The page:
By Lydia Ngwakwe
Investment industry stakeholders have expressed their commitment to removing barriers that prevent women from fully participating in the impact investment sector.
Impact investing is defined as the deployment of funds in investments that generate a measurable and beneficial social or environmental impact as well as a financial return on investment.
Stakeholders made this known at the first Gender Impact Investing Summit, organized on Thursday in Lagos by the Impact Investors Foundation (IIF) and the Nigerian National Council for Impact Investing.
The News Agency of Nigeria (NAN) reports that the summit which brought together over 300 impact investing stakeholders was themed: “Closing the Gender Funding Gap in Nigeria”.
The summit, which also discussed policies needed to unlock opportunities, saw participants commit to reducing the gender financing gap in Nigeria.
They also proposed gender targets for the companies they invest in, the creation of reserves of female fund managers and concrete policies to streamline gender inclusion.
Stakeholders also expressed their commitment to creating opportunities for women to access finance, increasing awareness of gender-responsive investments and developing networks and partnerships.
Dr Betta Edu, Minister of Humanitarian Affairs and Poverty Alleviation, highlighted the need for gender lens investing, an investment strategy that intentionally takes into account the positive or negative impact of an investment on gender equality.
Edu called for concrete measures to increase the participation of women in impact investment value chains, from asset owners to fund managers.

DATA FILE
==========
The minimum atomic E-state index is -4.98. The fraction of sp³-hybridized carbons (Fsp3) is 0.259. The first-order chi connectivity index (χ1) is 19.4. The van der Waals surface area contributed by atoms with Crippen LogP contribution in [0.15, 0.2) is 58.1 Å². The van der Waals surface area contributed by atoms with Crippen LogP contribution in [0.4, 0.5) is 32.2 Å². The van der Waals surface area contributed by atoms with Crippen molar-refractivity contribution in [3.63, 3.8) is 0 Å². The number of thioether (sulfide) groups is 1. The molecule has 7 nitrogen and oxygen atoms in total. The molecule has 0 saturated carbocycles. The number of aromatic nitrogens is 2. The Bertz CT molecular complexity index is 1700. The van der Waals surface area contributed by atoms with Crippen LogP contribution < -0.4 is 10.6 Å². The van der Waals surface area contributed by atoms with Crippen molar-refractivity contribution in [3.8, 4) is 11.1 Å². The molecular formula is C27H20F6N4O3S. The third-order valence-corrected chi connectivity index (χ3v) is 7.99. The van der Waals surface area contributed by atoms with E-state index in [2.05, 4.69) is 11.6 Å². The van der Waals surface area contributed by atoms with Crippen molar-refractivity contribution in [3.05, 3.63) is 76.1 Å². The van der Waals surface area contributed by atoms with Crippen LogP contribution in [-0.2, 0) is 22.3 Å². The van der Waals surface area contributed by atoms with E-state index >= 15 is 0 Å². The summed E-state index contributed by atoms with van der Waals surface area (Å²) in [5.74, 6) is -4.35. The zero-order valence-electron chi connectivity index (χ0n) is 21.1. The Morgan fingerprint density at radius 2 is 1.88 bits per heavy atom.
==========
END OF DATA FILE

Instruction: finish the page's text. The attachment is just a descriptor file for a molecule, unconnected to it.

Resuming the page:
The Minister was represented at the event by Carol Nelson-Atuonwo, Special Adviser (Strategy).
“Closing the financial gap for women in Nigeria is achievable and will require concerted efforts in policy development, capacity building on gender mainstreaming and continued engagement with all actors and stakeholders by putting the focus on tackling root causes,” Edu said.
The President of the Impact Investors Foundation (IIF), Mr. Afolabi Oladele, noted that there was a problem of widespread access to finance, especially for women in northern Nigeria.
Oladele said: “Women still struggle to meet their basic needs, especially in the North, and this affects the balance. Women generally earn less than men, even when they do the same work as men.
Mrs. Ibukun Awosika, Chairman, Nigerian National Advisory Board for Impact Investing (NABII), who spoke virtually, called for gender inclusion in corporate boards to boost profitability.
Mr. Tunde Mabawonku, Executive Director of Retail and Digital Banking, Wema Bank, encouraged participants, especially women, to make the right investment choice and be deliberate in their plans to achieve success in their careers and businesses .
Ms. Thelma Ekiyor Olu-Solanke, SME.NG President/NABII Member, during a micro-conference on the topic: “NABII Nigerian Agenda on Gender and Women’s Financing through the Women’s Investment Fund Wholesale Impact Fund (WIIF), said the WIIF was designed to address specific issues related to building the ecosystem for impact financing in Nigeria.
According to her, the Nigerian NABII intends to incorporate women-led impact projects and will support women in new and underserved markets.
“The federal government has committed 50 percent to the fund. We look forward to reaching the $1 billion milestone by the first quarter of 2024,” she added.
Earlier, Ms. Etemore Glover, Chief Executive Officer of the IIF and NABII, said: “The summit marks an important milestone in collectively addressing the $320 billion funding gap faced by women fund managers and entrepreneurs Africans.
“The IIF remains committed to promoting gender-inclusive practices in the impact investment ecosystem in Nigeria.
Other speakers at the event include Alithea Capital Managing Director and Co-Founder,
Tokunboh Ishmael; Gwen Abiola-Oloke, CEO, DI Africa; and Toni Sanni, Head of Corporate Finance and Venture Capital, Emerging Africa Group, among others.
The IIF’s commitment to promoting gender-inclusive practices in Nigeria’s impact investing ecosystem is an important step towards closing this gap and creating a more equitable future for all. (NOPE)
Edited by Chinyere Joel-Nwokeoma